Gold nanoparticles mediated label-free capacitance detection of cardiac troponin I

It has been already proved that electrical capacitance increases at the electrode surface due to binding of highly charged antigens on the biointerface. In this paper, this capacitance change was used to demonstrate a novel detection for cardiac troponin I (cTnI). Citrate-capped gold nanoparticles (GNPs) were deposited on screen printed electrodes using an innovative one-step electrochemical technique. The gold (Au) nanostructuration onto the electrode surface was characterized by atomic force and field emission scanning electron microscopies. The highly specific anti-cTnI antibodies were immobilized onto the Au matrix, and characterized by confocal microscopy. The interaction of cTnI with its corresponding antibody was studied with respect to electrical capacitance changes as deduced by using the Randles model of the equivalent circuit of the electrochemical cell. The sensor-to-sensor measurements error was registered less than 2% on the average measured capacitance. cTnI was successfully detected in a label-free manner with a limit of detection equal to 0.2 ng mL(-1). This obtained result was one order of magnitude better than that obtained with ELISA tests performed by using the same antibodies, with a detection limit of 4.3 ng mL(-1). (C) 2011 Elsevier B.V. All rights reserved.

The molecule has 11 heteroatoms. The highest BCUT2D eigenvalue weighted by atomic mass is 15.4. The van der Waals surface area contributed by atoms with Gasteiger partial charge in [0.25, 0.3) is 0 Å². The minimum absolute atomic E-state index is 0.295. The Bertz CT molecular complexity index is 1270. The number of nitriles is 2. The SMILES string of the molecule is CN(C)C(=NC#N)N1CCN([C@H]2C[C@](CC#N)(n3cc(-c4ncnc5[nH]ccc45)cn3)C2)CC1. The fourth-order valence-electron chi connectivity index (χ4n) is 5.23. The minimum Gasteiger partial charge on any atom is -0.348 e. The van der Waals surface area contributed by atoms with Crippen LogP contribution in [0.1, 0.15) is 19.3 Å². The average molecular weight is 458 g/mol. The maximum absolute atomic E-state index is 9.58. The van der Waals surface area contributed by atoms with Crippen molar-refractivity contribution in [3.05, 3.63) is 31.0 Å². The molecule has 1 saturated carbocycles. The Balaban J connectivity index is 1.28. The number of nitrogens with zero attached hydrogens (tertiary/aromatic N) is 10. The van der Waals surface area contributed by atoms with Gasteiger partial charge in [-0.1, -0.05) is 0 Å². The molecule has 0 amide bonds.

Published in:
Sensors And Actuators B-Chemical, 161, 761-768

 Record created 2012-04-19, last modified 2018-03-17

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